Therefore, we used a more accurate, modern, and neutral approach to assess populationstructure and gene flow among populations along t 106 he coast of Maine. We used the cytochrome c oxidase I gene, a gene that has been used as a neutral genetic marker [17] to help measure the maternal gene flow among bloodworm populations in order to assess the genetic linkage of populations in Maine.

Materials and Methods

Site locations

We selected seven mud flats across the Gulf of Maine and collected 30 worms per site from January through June of 2017 and in June of 2018. Professional diggers harvested worms from the middle to low intertidal and held them in buckets until worms were frozen upon return to the worm dealer. From south to north, the sites were: (A) Upper Rich Cove--URC (43° 49’ 43.85’’ N 69° 54’ 969’’ W), (B) Brookings Bay--BB (43° 55’ 33.0384’’ N69° 44’ 26.4696’’ W), (C) Cod Cove--CC (44° 0’ 3.906’’ N69° 37’ 56.874’’ W), (D) Round Pond--RP (43° 56’ 52.296’’ N69° 27’ 40.1724’’ W), Raccoon Cove--RC (44° 28’ 1.776’’ N68° 17’ 2.1624’’ W), Long Ledge--LL (44° 31’ 10.6212’’ N 68° 9’ 52.9092’’ W), and Jonesport--JP (44° 31’ 51.762’’ N67° 36’ 10.836’’ W) (Figure 1). Specimens were transported frozen to the laboratory and preserved at -20°C until processing.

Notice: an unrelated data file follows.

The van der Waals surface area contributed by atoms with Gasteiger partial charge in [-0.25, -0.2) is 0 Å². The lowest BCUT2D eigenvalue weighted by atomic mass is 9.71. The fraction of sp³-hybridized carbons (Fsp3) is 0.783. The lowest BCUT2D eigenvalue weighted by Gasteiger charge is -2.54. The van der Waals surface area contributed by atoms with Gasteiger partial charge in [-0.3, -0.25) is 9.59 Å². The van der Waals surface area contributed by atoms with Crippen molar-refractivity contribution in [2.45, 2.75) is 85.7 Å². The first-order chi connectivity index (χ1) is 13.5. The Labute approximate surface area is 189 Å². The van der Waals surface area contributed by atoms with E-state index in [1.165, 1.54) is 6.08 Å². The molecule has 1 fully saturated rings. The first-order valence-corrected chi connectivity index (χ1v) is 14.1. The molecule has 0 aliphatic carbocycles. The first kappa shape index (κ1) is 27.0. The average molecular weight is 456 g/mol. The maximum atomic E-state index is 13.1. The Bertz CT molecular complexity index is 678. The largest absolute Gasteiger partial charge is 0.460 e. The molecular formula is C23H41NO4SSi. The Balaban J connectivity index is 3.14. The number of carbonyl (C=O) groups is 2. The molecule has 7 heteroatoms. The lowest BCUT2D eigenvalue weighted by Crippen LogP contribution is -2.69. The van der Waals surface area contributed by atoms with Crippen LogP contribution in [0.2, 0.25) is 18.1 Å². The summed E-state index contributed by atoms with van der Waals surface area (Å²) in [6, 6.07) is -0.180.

Genomic DNA isolation, extraction, and amplification 

DNA isolation was performed using the Qiagen DNeasy Blood and Tissue Kit. DNA was then quantified using a NanoDrop Spectrophotometer and a polymerase chain reaction (PCR) was performed on the cytochrome c oxidase I gene using universal primers [18]. PCR reactions were carried using RedTaq (ThermoFisher) and the thermocycling profile consisted of 30 cycles of 2 min at 94°C, 15 s at 94°C, 30 sat 53°C, 1 min at 72°C and of a final extension f 129 or 7 minutes at 72°C. PCR products were electrophoresed on a 1.5% gel and visualized.

Purification of PCR products and sequencing

The successfully amplified products were purified with the Qiagen QIAquick PCR